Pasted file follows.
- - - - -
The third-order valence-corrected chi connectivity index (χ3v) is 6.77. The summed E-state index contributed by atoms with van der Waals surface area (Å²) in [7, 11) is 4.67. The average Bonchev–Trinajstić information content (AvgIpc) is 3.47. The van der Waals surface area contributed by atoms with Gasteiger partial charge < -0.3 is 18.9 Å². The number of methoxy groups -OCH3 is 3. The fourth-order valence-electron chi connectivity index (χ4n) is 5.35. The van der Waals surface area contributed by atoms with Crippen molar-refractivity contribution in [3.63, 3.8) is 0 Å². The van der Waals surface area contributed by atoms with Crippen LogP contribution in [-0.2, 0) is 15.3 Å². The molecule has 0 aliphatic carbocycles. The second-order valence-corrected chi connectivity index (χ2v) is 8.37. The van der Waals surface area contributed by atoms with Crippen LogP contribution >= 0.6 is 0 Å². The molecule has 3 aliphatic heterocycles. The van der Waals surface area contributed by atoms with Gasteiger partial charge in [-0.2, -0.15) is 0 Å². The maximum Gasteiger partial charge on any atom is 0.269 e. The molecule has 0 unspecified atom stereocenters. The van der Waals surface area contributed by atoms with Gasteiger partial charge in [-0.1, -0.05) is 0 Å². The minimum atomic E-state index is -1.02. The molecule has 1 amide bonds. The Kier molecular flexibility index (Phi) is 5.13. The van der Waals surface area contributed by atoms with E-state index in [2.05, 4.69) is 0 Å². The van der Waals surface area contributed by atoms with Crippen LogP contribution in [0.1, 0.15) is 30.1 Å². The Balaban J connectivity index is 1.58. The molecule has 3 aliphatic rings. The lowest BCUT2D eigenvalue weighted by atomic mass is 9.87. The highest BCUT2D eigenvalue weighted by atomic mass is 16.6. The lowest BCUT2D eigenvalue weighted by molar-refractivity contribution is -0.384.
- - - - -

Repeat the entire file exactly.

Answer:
The third-order valence-corrected chi connectivity index (χ3v) is 6.77. The summed E-state index contributed by atoms with van der Waals surface area (Å²) in [7, 11) is 4.67. The average Bonchev–Trinajstić information content (AvgIpc) is 3.47. The van der Waals surface area contributed by atoms with Gasteiger partial charge < -0.3 is 18.9 Å². The number of methoxy groups -OCH3 is 3. The fourth-order valence-electron chi connectivity index (χ4n) is 5.35. The van der Waals surface area contributed by atoms with Crippen molar-refractivity contribution in [3.63, 3.8) is 0 Å². The van der Waals surface area contributed by atoms with Crippen LogP contribution in [-0.2, 0) is 15.3 Å². The molecule has 0 aliphatic carbocycles. The second-order valence-corrected chi connectivity index (χ2v) is 8.37. The van der Waals surface area contributed by atoms with Crippen LogP contribution >= 0.6 is 0 Å². The molecule has 3 aliphatic heterocycles. The van der Waals surface area contributed by atoms with Gasteiger partial charge in [-0.2, -0.15) is 0 Å². The maximum Gasteiger partial charge on any atom is 0.269 e. The molecule has 0 unspecified atom stereocenters. The van der Waals surface area contributed by atoms with Gasteiger partial charge in [-0.1, -0.05) is 0 Å². The minimum atomic E-state index is -1.02. The molecule has 1 amide bonds. The Kier molecular flexibility index (Phi) is 5.13. The van der Waals surface area contributed by atoms with E-state index in [2.05, 4.69) is 0 Å². The van der Waals surface area contributed by atoms with Crippen LogP contribution in [0.1, 0.15) is 30.1 Å². The Balaban J connectivity index is 1.58. The molecule has 3 aliphatic rings. The lowest BCUT2D eigenvalue weighted by atomic mass is 9.87. The highest BCUT2D eigenvalue weighted by atomic mass is 16.6. The lowest BCUT2D eigenvalue weighted by molar-refractivity contribution is -0.384.